MarketFacts: A Financial Overview of the Managed Care Industry – Fact Sheet
A Financial Overview of the Managed Care Industry
The rapid growth of managed care has brought with it a growing connection between the stock market andhealth care organizations. Health care services have evolved from being delivered by physicians and tax-exempt institutions to a market-driven industry attracting investment capital from numerous sources. The market capitalization, or total stock value, of the relatively young HMO industry grew from a little over $3 billion in 1987 to almost $39 billion in 1997 an almost twelve-fold increase while the stock mar-ket as a whole grew about four-fold to a total of $10.5 trillion. However, recent health plan earnings and premium announcements indicating companies difficulties in managing medical costs have led some equity analysts and investors to question whether these health sector stocks will offer growth potential in the future. And, financial difficulties in the HMO industry may have important implications for health policy debates that are increasingly connected to the practices and potential of private health plans.
The Growing Influence of For-Profit Organizations
The increased corporate influence in health care is espe-cially evident in the growing prevalence of for-profit companies within the HMO sector. Between 1981 and January 1998, for-profit HMOs grew from representing 12% to 63% of total HMO enrollees, and from 18% to 74% of plans (InterStudy). Among hospitals, on the other hand, for-profit companies have increased their role, but nonprofit organizations continue to dominate the industry. Between 1980 and 1996, for-profit companiesgrew from representing 9% to 13% of community hospi-tal beds (American Hospital Association).
The growing role of for-profit companies in the HMO and hospital sectors has resulted from a combination of the emergence and growth of for-profit companies, as well as conversion of not-for-profit companies to for-profit status. One outcome of these conversions is the estab-lishmentof charitable foundations designed to preserve the charitable missions and assets of the formerly not-for-profit organizations. As of February 1999, there were at least 109 conversion foundations in the U.S., with assets totaling about $13 billion. Health plan con-versions represented the source of only 11 of the founda-tions, but these foundations hold almost half of the total assets (Grantmakers in Health).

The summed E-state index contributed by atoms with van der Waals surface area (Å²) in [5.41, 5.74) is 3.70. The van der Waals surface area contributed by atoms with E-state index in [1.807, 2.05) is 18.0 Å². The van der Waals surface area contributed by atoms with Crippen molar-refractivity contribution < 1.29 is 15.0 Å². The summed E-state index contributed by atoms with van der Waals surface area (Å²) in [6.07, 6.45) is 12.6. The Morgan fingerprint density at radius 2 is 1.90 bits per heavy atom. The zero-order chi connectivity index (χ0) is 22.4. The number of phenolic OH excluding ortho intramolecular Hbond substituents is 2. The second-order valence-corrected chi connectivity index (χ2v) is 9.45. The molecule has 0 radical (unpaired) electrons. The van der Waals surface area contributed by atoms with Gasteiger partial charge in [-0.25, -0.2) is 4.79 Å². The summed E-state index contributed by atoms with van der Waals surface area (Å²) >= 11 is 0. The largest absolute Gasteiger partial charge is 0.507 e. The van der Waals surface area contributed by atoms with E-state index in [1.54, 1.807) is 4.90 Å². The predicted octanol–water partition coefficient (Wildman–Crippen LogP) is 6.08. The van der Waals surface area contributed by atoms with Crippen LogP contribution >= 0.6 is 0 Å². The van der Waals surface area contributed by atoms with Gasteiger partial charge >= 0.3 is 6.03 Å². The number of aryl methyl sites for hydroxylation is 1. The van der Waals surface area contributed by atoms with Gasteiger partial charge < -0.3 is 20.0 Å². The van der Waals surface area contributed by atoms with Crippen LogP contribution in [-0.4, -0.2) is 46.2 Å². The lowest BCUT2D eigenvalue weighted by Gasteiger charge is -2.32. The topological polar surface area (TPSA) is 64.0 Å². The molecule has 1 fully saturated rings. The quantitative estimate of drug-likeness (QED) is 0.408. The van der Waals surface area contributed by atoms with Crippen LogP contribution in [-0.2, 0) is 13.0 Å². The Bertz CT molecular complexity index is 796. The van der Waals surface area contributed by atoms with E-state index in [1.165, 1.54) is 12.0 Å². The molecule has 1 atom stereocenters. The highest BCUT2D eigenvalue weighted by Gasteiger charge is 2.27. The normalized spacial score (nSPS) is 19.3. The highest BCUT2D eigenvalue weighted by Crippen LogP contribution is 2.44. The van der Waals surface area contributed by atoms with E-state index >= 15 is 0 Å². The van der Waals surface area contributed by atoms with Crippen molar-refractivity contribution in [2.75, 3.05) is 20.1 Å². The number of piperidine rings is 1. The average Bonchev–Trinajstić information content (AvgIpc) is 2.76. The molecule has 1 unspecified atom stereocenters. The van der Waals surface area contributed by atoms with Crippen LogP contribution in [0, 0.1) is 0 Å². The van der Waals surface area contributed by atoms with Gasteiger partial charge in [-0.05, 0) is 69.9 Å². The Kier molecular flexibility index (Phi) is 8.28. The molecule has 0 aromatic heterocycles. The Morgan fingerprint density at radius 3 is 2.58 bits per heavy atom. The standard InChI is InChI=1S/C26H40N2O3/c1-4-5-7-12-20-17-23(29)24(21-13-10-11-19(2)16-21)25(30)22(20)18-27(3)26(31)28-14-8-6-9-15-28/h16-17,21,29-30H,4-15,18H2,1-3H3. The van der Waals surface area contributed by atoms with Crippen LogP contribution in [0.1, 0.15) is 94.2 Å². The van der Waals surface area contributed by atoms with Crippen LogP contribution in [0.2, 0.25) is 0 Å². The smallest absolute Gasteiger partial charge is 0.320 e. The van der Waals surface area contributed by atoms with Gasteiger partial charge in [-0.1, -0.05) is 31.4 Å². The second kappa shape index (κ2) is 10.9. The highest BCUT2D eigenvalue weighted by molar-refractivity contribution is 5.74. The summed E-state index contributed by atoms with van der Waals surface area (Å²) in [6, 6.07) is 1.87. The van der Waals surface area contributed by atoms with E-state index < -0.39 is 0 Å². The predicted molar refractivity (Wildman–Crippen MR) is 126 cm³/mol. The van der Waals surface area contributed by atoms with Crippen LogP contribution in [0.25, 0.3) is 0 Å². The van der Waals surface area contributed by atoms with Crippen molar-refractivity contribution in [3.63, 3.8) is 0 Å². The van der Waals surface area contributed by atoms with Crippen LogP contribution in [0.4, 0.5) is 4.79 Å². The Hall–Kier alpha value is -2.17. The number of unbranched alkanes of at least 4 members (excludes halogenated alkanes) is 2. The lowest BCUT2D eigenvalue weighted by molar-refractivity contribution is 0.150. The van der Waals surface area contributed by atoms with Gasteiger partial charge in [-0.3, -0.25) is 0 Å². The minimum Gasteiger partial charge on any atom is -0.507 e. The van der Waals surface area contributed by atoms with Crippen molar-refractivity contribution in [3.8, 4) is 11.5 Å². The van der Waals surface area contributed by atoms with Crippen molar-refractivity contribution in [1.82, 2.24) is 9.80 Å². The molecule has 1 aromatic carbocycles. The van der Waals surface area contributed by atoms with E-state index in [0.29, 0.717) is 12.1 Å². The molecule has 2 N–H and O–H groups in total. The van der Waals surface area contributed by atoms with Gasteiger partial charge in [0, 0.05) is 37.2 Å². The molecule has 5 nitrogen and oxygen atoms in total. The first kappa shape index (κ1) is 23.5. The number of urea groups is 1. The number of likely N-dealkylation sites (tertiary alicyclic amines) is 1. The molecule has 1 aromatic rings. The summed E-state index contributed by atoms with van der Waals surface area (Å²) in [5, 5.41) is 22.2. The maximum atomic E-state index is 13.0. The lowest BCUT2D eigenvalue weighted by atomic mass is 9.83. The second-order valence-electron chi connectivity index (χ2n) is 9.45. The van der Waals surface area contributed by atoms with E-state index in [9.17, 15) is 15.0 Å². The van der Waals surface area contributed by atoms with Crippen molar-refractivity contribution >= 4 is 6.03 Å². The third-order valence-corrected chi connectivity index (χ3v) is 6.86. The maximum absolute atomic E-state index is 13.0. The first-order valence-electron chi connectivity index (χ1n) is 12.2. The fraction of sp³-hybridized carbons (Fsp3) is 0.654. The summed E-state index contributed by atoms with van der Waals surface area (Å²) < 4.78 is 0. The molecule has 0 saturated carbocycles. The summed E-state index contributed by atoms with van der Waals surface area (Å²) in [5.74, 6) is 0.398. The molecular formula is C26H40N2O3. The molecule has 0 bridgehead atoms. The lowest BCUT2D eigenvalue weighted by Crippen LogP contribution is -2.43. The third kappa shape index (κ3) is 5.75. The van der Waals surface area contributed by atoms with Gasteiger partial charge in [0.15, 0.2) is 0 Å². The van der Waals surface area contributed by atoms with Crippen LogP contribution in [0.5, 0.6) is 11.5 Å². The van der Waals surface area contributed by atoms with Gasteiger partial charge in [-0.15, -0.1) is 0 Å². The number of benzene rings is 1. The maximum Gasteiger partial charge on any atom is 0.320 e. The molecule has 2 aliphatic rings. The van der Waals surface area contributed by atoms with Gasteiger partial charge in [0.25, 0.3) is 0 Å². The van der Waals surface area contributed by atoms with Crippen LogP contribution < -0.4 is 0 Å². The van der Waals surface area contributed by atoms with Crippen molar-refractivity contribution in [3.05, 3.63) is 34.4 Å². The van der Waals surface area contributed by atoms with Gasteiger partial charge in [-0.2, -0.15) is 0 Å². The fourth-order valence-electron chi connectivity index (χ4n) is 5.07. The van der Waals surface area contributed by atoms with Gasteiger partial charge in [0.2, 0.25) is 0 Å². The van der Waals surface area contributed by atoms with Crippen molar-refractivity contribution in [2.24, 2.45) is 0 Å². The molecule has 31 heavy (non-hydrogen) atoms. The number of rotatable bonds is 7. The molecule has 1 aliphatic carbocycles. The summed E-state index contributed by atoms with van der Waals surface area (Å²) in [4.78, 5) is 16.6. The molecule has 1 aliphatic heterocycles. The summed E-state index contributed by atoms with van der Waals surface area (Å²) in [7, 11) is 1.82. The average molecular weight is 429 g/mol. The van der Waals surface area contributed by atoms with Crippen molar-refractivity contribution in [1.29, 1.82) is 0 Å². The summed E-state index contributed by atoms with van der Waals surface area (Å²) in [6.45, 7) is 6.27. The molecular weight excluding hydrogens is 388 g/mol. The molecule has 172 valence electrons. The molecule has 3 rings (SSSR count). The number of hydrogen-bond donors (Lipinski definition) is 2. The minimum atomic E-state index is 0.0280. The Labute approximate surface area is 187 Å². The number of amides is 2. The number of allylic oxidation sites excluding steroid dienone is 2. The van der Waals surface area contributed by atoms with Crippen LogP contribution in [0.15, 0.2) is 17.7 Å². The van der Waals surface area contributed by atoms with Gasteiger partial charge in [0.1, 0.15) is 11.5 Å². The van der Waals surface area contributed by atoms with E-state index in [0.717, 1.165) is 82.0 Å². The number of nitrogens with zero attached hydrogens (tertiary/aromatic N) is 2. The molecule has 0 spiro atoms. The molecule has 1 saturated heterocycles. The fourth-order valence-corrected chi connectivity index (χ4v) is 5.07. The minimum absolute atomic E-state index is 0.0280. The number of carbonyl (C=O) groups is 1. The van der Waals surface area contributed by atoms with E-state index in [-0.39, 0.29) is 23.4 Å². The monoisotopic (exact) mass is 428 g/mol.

Many for-profit health care compa-nies have tapped the stock marketfor financing. According to an analysis prepared for the KaiserFamily Foundation by Securities Data Company, there were 233 ini-tialpublic offerings (IPOs) of stock of health companies between 1987 and 1997.
The total stock value (or market cap-italization) of publicly traded healthservices and HMO companies has increased dramatically over the pastdecade. Total market capitalization of HMOs grew from $3.3 billion inJanuary 1987 to $38.9 billion as of the end of November 1997, an almost twelve-foldincrease. For companies classifying themselves as health services (including hospitals and nursing homes), capital-ization grew from $16.3 billion to $112.7 billion over thesame time frame. In comparison, the overall stock market grew a little over four-fold during this time period. Wall Street’s growing interest and role in health care companiesis also evidenced by the increased number of investment analysts following health care stocks from 152 in 1987 to 559 in 1997, according to Nelson’s Directory of Investment Research.
Over the last decade, HMO stocks generally out-per-formed the market as a whole, although they experienced periods of significant price declines, most recently betweenJuly and September 1998. In contrast, health services companies tracked just somewhat above the marketthrough much of the decade until 1998, when health ser-vices fell below the market. Recently, average annual returns for health services and HMO companies have suf-fered relative to the overall market. Using a University of Chicago index developed for the Kaiser Family Foundationthat measures the market-weighted return of stocks, a 1987 investment of $100 in the market as a whole would have grown to $610 by the end of 1998. In comparison, an investment of $100 in HMOs would have grown to $807, while a similar investment in helath services compa-nies would have increased to only $393. In 1998, HMOs performed a bit better than in the previous couple of years with average stock prices rising 7% over the course of the year compared to a drop of 11% from 1995 to 1997 but health services companies did quite a bit worse in 1998 and saw stock values fall by 19%. Many anticipate that slow recovery will continue for HMOs in 1999, but not to historic levels of stock price growth.
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A Financial Overview of the Managed Care Industry
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